The research could reduce the number of cases of food-borne diseases in the United States and one day treat the more than five million people in developing countries who die annually from diarrhea.
"Our ultimate goal is to use these nanoparticles as a treatment for children in underdeveloped countries," said Fred Stutzenberger, a retired professor of microbiology at Clemson who is publishing a review of the research next month in the journal Advances in Applied Microbiology.
The researchers made a microscopic ball of polystyrene, the same plastic used in CD cases. Threads hang off of the ball, and at the end of each one is a molecule that, to certain bacteria, looks like sugar. E. coli, salmonella, and other potentially deadly bacteria latch onto the molecule but can't process it, and essentially glue themselves to it.
Eventually dozens of nanoparticles attach themselves to the bacteria, making it very difficult for an infection to develop or spread.
"If we can block that first interaction [between bacteria and host]," said Jeremy Tzeng, a fellow researcher and microbiologist on the project, "then we can block an infection."
With the bacteria surrounded and unable to cause an infection, they pass harmlessly through the digestive system and out of the chicken.
Since the nanoparticles latch onto an area of the cell critical for triggering an infection, it would be hard for the bacteria to develop a resistance to the nanoparticles (the same process that leads to antibiotic-resistance bacteria) and still cause an infection.
The nanoparticles are several hundred nanometers in size, too big to migrate out of the digestive system and into the rest of the bird (or, potentially, human). Separate tests done by the scientists confirmed that no nanoparticles were found in any other tissues of the chicken's body.
The nanoparticles can also be applied to the chicken feed at anytime to remove potentially deadly bacteria. For example, feeding animals the nanoparticles just before slaughter could reduce the risk of contaminating the meat with e. coli or other bacteria if a worker or machine accidentally nicks open the stomach or intestine.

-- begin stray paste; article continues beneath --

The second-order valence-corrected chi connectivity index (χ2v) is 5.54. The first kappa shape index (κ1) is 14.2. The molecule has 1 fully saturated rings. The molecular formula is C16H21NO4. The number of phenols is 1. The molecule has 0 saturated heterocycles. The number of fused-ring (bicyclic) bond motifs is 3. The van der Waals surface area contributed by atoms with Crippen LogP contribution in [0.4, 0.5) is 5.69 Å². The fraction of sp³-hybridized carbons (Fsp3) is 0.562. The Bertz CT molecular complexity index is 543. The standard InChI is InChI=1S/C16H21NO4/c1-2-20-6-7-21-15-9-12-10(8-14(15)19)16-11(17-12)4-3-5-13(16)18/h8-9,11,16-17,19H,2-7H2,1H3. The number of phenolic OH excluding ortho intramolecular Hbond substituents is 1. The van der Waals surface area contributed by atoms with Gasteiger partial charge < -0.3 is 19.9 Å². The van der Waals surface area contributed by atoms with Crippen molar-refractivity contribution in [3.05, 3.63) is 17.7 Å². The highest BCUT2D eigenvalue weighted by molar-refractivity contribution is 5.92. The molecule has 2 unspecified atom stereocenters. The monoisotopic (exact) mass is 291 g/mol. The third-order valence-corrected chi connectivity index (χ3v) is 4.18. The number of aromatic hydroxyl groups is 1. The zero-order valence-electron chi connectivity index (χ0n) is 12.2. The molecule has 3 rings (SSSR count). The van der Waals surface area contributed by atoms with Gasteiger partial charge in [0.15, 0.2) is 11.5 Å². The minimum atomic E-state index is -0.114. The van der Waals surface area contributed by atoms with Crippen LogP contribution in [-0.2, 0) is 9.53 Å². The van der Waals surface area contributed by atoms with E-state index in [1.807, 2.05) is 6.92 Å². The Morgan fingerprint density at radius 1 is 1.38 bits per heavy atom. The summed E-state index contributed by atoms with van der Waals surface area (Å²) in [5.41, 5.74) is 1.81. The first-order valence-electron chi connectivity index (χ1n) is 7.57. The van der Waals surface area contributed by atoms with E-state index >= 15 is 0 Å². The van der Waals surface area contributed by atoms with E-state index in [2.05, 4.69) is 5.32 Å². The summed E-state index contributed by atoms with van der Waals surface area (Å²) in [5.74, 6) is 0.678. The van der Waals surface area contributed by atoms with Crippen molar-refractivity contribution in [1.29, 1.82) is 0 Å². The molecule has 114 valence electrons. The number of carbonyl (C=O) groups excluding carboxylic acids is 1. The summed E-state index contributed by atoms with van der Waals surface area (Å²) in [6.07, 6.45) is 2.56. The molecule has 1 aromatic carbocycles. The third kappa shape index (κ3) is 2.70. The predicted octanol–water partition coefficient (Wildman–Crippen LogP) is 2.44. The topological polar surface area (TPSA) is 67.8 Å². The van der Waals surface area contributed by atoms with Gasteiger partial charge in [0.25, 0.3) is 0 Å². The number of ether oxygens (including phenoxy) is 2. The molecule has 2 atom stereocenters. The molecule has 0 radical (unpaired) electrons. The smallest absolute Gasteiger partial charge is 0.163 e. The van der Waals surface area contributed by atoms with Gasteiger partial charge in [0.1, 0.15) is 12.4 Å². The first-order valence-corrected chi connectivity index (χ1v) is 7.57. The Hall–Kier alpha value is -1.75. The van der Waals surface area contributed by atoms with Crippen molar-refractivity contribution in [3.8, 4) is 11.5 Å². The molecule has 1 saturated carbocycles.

They have been tested in hundreds of chickens, rabbits and mice, none of which showed any reaction to the nanoparticles.
The researchers eventually want to develop the nanoparticles to directly treat human diseases, specifically diarrheal diseases in the developing world, and have been in touch with the Bill and Melinda Gates Foundation in an effort to develop the technology.
"This is really an excellent opportunity to treat organisms without going through antibiotics," said Challa Kumar, a nanotechnology researcher at Louisiana State University who was not involved in the USDA-funded research.
"It has a tremendous commercial potential. I don't see any reason why it should fail if they try it in human beings."
I wonder if this same approach, suitably altered, would work as a viricide.
Looks like viruses are contemplated!
Stutzenberger; Fred J. ; et al. August 9, 2007
Adhesin-specific nanoparticles and process for using same
The present invention is generally directed to compositions useful in preventing and/or treating disease due to infection by any of a variety of biologically active pathogenic microorganisms. The compositions include nanoparticles formed of a hydrophobic polymeric core, hydrophilic linking agents bound to the core, and biofunctional materials bound to the linking agents. The biofunctional materials are functionally identical to receptors on host cell surfaces that can be recognized and bound by adhesins on the surface of the targeted pathogenic adhesin-bearing microorganisms. In one embodiment, the binding action between the nanoparticles and the microorganisms can lead to the formation of large agglomerated complexes, which can then be easily removed from an area, including the digestive tract of an infected individual. The compositions of the present invention can also be utilized in preventing enteric infections via the ability to purge animals of enteropathogens prior to transport and processing for human consumption.
Inventors: Stutzenberger; Fred J.; (Clemson, SC) ; Latour; Robert A. JR.; (Clemson, SC) ; Sun; Ya-Ping; (Clemson, SC) ; Tzeng; Tzuen R.; (US)
Assignee Name and Adress: Clemson University
Serial No.: 677132
Series Code: 10
Filed: October 1, 2003
1. A composition capable of binding to a biologically active microorganism comprising: a nanoparticle, said nanoparticle comprising a hydrophobic polymeric core, a hydrophilic linking agent bound to said polymeric core, and a biofunctional material bound to said linking agent, wherein said biofunctional material comprises a binding site for adhesins present on the surface of the biologically active microorganism.
 In one embodiment, the nanoparticles of the present invention can target commensal microorganisms such as yeast or other fungi. For example, the yeast Candida albicans is a human commensal. The ability of Candida to adhere to the host is a fungal virulence factor similar to that of other microbial systems, and is considered a significant step in the development of candidiasis. The present invention can also target viral pathogens. In particular, the biofunctional materials on the surface of the nanoparticles can include those which can be recognized and bound by the pathogenic capsid surfaces of a virus. For example, the nanoparticles can be biofunctionalized so as to target various rotaviruses, Norwalk-like viruses, adenoviruses, astroviruses, coronaviruses, enteroviruses, or other viral agents. For example, in one embodiment, nanoparticles can be biofunctionalized with the GP120 protein of HIV to provide a particulate immunizing preparation.
Clemson patent filing link